Spider-Man wasn’t always the popular icon he is today. The original publishers of the character thought the wall-crawling hero was a terrible idea. Fortunately for Stan Lee, publisher Martin Goodman decided to give the concept a try since this would be the last of the Amazing Fantasy series due to a drop in sales. The first appearance of Spider-Man appeared in 1962 in a copy of Amazing Fantasy 15, the last of the series.
No one could have suspected this throw-away concept would lead to the creation of one of the most iconic superheroes.
Still so much is unknown about unknown about Spider-Man’s character. What was Stan Lee thinking when he dreamed up Spider-Man? When did the character begin to appear in comics? What made Spider-Man so popular today?
All this and more will be answered in our overview of Amazing Fantasy 15 and Spider-Man’s first appearance in the world.
Origins of Spider-Man
Once Stan Lee persuaded publishers to try out his new concept, Amazing Fantasy 15 showcased the youngest superhero seen in the comic series.
Most people can recite the story of Spider-Man from memory: Peter Parker, the teenage boy who struggles with money, classmates, and self-doubt who turns into a web-slinging crime fighter and vowes to keep the people of New York safe as best he can.
The teenager, Peter Parker, possessed “spider senses” that alerted him to upcoming dangers. He can synthesize web fluid, build wrist-mounted web-shooters, and built his own red and blue costume.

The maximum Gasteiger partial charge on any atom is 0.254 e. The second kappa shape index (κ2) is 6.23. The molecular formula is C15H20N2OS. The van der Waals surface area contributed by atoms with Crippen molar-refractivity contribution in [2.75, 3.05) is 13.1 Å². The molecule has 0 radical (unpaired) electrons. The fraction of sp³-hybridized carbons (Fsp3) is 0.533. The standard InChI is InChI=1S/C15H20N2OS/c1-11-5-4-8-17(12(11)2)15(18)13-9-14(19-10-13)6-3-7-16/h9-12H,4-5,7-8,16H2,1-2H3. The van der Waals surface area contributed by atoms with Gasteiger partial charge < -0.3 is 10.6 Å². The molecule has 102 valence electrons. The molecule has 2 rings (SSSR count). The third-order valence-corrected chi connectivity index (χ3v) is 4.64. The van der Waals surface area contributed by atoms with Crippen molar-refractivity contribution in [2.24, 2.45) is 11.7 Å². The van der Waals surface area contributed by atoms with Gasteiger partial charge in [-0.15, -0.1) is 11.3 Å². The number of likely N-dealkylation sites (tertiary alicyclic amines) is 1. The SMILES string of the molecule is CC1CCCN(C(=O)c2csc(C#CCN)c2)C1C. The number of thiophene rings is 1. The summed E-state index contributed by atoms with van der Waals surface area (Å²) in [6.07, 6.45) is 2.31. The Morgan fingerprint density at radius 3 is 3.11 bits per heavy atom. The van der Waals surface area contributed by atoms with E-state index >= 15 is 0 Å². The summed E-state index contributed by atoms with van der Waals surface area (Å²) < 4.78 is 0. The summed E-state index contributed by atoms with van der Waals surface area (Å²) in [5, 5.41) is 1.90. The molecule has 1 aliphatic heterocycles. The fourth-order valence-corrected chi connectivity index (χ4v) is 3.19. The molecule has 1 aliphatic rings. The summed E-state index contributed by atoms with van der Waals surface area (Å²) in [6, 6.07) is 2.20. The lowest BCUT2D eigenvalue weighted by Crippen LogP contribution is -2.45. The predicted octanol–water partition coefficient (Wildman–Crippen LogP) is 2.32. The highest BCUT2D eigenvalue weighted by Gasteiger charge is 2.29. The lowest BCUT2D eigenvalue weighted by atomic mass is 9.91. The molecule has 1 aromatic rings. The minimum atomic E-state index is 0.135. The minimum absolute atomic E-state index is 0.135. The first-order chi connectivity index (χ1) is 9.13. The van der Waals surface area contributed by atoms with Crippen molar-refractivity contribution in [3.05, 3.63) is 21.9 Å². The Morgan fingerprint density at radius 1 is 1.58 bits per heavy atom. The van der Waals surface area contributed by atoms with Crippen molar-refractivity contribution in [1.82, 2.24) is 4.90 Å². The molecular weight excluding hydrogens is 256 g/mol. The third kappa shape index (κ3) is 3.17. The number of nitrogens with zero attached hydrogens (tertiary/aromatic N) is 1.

Stan Lee wanted to depict a relatable character who didn’t only deal with villains and fighting crime but also had personal issues to take care of.
A teenager was the obvious choice for this concept. Spider-Man had more to worry about than fighting street crime; he had girl problems, had to keep up his grades, and keep a social life.
Peter Parker also deviated from the superhero norm by not having a witty side-kick to talk to. Instead, the character did a lot of talking to himself. In fact, Spider-Man has had even more soliloquies than Hamlet.
Lee used this to his advantage by putting thought bubbles alongside Spider-Man. This way he could put interesting thoughts that wouldn’t necessarily fit in the story itself to give the character more relatability.
Publisher, Martin Goodman, was such a critic of the idea he went as far as calling it the “worst idea” he’s ever heard.
Much to Goodman’s surprise, the last comic in the series had such a high appeal to teenage comic readers that it quickly sold out and led to an increased demand for Spider-Man and other teenage crime-fighting superheroes.
The Concept of Spider-Man
Publishers also thought readers would be repelled by the character’s teenage tendencies such as romantic troubles, concerns about money, problems in school.
Rather than using a name like “Spider-boy.” Lee wanted the character to age over time into a superhero worthy of a manly name.